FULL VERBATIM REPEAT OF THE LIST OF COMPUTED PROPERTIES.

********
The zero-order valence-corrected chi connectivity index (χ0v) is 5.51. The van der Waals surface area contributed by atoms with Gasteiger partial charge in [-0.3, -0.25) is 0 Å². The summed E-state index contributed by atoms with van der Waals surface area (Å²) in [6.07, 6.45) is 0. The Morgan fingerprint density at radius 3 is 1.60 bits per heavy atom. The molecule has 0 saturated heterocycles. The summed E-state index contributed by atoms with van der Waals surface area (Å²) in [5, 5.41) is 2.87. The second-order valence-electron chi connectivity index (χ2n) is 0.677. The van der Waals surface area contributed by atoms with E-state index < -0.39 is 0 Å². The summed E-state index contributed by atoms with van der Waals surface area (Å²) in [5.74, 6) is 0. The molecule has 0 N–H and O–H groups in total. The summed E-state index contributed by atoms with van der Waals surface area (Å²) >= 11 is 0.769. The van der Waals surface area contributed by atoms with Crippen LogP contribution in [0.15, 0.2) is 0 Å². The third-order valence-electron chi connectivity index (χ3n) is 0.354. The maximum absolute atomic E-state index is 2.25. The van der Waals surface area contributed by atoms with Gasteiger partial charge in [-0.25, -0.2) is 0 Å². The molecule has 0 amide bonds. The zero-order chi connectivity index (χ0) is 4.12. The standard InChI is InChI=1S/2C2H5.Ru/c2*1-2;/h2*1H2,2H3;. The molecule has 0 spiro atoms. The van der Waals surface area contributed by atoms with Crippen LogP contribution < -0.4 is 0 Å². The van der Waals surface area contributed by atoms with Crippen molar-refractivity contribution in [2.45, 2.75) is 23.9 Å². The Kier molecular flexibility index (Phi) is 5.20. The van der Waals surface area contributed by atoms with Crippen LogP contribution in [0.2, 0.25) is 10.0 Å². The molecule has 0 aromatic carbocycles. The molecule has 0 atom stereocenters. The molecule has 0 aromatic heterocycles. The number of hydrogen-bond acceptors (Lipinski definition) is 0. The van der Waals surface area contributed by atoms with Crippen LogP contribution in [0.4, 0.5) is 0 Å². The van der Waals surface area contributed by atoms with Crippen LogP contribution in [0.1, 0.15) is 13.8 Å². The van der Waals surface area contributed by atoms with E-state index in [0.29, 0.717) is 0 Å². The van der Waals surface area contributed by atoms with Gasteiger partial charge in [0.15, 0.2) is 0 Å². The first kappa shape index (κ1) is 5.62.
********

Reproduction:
The zero-order valence-corrected chi connectivity index (χ0v) is 5.51. The van der Waals surface area contributed by atoms with Gasteiger partial charge in [-0.3, -0.25) is 0 Å². The summed E-state index contributed by atoms with van der Waals surface area (Å²) in [6.07, 6.45) is 0. The Morgan fingerprint density at radius 3 is 1.60 bits per heavy atom. The molecule has 0 saturated heterocycles. The summed E-state index contributed by atoms with van der Waals surface area (Å²) in [5, 5.41) is 2.87. The second-order valence-electron chi connectivity index (χ2n) is 0.677. The van der Waals surface area contributed by atoms with E-state index < -0.39 is 0 Å². The summed E-state index contributed by atoms with van der Waals surface area (Å²) in [5.74, 6) is 0. The molecule has 0 N–H and O–H groups in total. The summed E-state index contributed by atoms with van der Waals surface area (Å²) >= 11 is 0.769. The van der Waals surface area contributed by atoms with Crippen LogP contribution in [0.15, 0.2) is 0 Å². The third-order valence-electron chi connectivity index (χ3n) is 0.354. The maximum absolute atomic E-state index is 2.25. The van der Waals surface area contributed by atoms with Gasteiger partial charge in [-0.25, -0.2) is 0 Å². The molecule has 0 amide bonds. The zero-order chi connectivity index (χ0) is 4.12. The standard InChI is InChI=1S/2C2H5.Ru/c2*1-2;/h2*1H2,2H3;. The molecule has 0 spiro atoms. The van der Waals surface area contributed by atoms with Crippen LogP contribution < -0.4 is 0 Å². The van der Waals surface area contributed by atoms with Crippen molar-refractivity contribution in [2.45, 2.75) is 23.9 Å². The Kier molecular flexibility index (Phi) is 5.20. The van der Waals surface area contributed by atoms with Crippen LogP contribution in [0.2, 0.25) is 10.0 Å². The molecule has 0 aromatic carbocycles. The molecule has 0 atom stereocenters. The molecule has 0 aromatic heterocycles. The number of hydrogen-bond acceptors (Lipinski definition) is 0. The van der Waals surface area contributed by atoms with Crippen LogP contribution in [0.4, 0.5) is 0 Å². The van der Waals surface area contributed by atoms with Crippen LogP contribution in [0.1, 0.15) is 13.8 Å². The van der Waals surface area contributed by atoms with E-state index in [0.29, 0.717) is 0 Å². The van der Waals surface area contributed by atoms with Gasteiger partial charge in [0.15, 0.2) is 0 Å². The first kappa shape index (κ1) is 5.62.